Jeffersontown scored a dramatic double win when the city came home with two young women selected to represent the State of Kentucky from the Miss Kentucky pageant held in Lexington last month. Miss Jeffersontown Monica Hardin won the Miss Kentucky title and Kaylin Renae Foreman won “Little Miss Kentucky” in a separate pageant held earlier. Such a double win is rare, and many believe it has never happened. The Miss Kentucky Pageant is the official state pageant where the winner competes for Miss America on national television this September.
The Miss America and Miss Kentucky pageants have come a long way from years ago when the pageants emphasized beauty and body structure. Today the pageants are the largest scholarship program for women in the world with over $31 million available to women in local, state and national levels. While the winners of these pageants receive large scholarship awards, the overwhelming majority of scholarships are given to women in a variety of categories. Today’s pageants strongly emphasize talent, interview and poise. While competition in swimsuit and evening gown still exist in the pageants, they are now given minor standing in the judging.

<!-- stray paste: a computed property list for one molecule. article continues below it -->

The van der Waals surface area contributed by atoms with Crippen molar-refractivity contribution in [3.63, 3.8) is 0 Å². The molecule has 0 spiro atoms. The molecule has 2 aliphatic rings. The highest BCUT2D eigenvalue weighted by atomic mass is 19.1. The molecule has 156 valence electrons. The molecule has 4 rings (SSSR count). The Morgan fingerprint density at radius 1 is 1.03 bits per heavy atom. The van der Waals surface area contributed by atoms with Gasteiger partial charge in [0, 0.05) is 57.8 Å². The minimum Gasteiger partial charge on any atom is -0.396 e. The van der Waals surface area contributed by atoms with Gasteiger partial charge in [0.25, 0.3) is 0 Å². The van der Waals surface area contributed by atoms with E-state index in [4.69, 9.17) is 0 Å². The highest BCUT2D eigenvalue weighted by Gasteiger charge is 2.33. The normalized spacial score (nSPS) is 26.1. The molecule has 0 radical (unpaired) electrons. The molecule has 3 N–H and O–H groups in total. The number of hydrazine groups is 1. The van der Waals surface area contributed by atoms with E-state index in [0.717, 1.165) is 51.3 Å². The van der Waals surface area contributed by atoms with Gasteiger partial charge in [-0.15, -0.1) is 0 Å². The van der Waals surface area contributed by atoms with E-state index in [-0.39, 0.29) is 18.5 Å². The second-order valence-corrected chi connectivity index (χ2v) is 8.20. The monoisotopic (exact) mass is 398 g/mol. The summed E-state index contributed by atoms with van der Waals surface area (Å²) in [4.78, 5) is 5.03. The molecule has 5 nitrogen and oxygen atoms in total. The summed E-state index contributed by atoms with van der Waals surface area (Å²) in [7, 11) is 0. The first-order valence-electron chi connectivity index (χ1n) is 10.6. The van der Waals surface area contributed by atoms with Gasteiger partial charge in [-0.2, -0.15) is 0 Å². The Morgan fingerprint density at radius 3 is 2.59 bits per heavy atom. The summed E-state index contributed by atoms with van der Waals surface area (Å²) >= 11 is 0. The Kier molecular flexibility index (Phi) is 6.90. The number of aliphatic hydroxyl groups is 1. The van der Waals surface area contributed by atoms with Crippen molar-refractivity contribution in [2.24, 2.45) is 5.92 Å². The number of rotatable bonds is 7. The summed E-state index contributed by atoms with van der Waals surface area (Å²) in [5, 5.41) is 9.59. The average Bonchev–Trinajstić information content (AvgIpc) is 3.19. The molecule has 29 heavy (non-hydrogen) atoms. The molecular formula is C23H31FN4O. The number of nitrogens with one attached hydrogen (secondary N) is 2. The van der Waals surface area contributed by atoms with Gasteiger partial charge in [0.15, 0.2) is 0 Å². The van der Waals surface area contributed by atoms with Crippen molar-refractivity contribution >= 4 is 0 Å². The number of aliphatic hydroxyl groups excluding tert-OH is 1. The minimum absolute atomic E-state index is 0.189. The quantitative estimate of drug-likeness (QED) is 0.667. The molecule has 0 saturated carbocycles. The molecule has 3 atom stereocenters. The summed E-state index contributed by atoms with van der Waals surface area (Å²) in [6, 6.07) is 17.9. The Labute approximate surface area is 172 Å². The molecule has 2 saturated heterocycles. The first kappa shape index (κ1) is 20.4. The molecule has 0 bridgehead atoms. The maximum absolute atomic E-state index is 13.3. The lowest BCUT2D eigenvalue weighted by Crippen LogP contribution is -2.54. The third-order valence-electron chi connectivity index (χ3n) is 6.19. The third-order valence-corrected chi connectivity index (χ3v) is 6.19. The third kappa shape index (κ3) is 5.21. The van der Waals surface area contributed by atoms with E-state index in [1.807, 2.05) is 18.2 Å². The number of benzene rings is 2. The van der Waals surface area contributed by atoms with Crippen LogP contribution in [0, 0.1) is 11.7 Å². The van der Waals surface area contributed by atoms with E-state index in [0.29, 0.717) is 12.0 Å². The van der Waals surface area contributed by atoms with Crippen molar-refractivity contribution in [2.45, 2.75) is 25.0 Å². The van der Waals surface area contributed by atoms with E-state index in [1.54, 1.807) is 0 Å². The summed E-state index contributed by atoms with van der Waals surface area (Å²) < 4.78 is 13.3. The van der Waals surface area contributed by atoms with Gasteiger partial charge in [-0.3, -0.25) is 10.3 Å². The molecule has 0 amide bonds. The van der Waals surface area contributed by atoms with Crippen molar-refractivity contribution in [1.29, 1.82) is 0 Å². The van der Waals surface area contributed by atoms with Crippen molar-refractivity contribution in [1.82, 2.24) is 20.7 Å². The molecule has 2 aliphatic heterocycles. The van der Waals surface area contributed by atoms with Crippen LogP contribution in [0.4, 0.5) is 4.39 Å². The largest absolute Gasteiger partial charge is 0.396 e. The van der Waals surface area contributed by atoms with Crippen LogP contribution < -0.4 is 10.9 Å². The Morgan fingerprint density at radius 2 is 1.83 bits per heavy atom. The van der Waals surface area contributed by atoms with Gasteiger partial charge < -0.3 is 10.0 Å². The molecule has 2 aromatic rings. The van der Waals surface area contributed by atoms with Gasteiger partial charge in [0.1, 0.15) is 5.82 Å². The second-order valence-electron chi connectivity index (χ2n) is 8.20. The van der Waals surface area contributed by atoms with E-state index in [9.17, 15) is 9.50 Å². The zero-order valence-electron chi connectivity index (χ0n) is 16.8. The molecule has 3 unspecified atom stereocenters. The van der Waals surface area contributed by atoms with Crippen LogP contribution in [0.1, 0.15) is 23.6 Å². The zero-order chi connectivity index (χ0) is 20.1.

Jeffersontown is recognized today as the major contender in the Miss Kentucky and Miss America pageants which has become a growing source of community pride. Several Miss Jeffersontowns have won Miss Kentucky or placed in the finals in recent years and one contestant, Heather French, Miss Jeffersontown 1997, became Miss Kentucky in 2000 and chosen Miss America 2000 later that year. No other local pageant in the state can come close to the Miss Jeffersontown pageant record.